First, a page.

Sarah Baer offers her annual statistical study of the representation of women composers in the top 21 U.S. orchestras; also the representation and role of women conductors is examined. Liane Curtis also offered editorial input to this article.
Symphony orchestras throughout the United States have wrapped up their 2022-2023 season and are looking ahead to the 2023-2024 concert calendar. After years of some notable upheavals — from the cancellation of events due to the pandemic in 2020, to the calling out of conductors and performers for inappropriate behavior (specifically towards women), and the dawning realization among many that the history of Western art music is deeply rooted in systems of white supremacy and patriarchy — it now feels as though many ensembles have settled back into comfortable, and unremarkable habits. Though there was opportunity and forward momentum for making significant, positive changes, it seems as though most of the institutions that we track find it is more comfortable to stay with systems that are recognized as inherently unjust and inequitable, rather than take the risk of making a change. But, I’m getting ahead of myself. Let’s let the numbers speak for themselves.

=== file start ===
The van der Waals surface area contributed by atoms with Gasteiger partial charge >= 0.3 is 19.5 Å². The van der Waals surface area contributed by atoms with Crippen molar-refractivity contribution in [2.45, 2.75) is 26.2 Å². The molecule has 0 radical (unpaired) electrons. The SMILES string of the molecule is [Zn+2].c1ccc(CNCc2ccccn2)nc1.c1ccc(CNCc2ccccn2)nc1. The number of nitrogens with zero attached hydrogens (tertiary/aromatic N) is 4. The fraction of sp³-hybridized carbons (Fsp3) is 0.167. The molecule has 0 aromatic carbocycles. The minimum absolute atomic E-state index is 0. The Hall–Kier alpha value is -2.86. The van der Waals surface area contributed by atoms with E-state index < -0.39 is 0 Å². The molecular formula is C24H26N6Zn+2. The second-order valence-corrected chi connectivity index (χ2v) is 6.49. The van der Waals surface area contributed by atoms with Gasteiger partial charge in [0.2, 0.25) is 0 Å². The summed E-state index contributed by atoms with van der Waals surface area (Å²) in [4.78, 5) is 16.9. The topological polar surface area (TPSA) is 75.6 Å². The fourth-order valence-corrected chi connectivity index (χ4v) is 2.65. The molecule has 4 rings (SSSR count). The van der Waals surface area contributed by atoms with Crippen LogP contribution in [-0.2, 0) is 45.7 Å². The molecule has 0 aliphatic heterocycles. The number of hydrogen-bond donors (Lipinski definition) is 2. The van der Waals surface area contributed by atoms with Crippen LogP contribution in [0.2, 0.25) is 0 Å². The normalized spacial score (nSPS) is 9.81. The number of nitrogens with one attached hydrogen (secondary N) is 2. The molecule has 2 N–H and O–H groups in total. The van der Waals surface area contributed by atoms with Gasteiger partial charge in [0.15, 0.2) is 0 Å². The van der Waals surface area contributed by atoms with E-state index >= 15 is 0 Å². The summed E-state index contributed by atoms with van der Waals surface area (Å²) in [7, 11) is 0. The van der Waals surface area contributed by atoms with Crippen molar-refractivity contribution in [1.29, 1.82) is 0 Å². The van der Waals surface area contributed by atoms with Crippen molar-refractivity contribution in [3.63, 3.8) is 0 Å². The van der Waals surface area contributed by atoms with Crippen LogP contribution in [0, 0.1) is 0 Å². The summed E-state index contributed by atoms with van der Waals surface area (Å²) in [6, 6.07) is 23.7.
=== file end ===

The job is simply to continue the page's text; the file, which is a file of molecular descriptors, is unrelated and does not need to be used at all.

As in years past, I looked at the top 21 ensembles in the United States (as ranked by annual budgets) and looked specifically at the works that they programmed for their primary subscription series. Any concerts labeled as Family, Holiday, Pops, or other special events not included in typical subscription packages were omitted. The goal is to look at what a typical concert season includes and sells to the largest portion of their audiences. While several ensembles have exciting chamber music, “new music,” or family programming including works by women, as these events are “special events” and not heard by a majority of the listening audience, they are not included in the data.
All of the information was taken from official press releases, concert calendars, and ensemble websites and was accurate at the time of this writing – and with full understanding that programming can change for various reasons throughout the season.
Throughout the coming season, the combination of all 21 ensembles will feature music by 294 different composers. Of those, 65 identify as women or non-binary – a total of 22%, and a full percentage point more than in the 2022-2023 season.
Among the ensembles there are 784 individual works being performed, with 102 individual works having been written by women (and non-binary) composers – 13%, a decrease from the 2022-2023 season (which was 14%) and a further slide from 2021-2022 (which was 15%).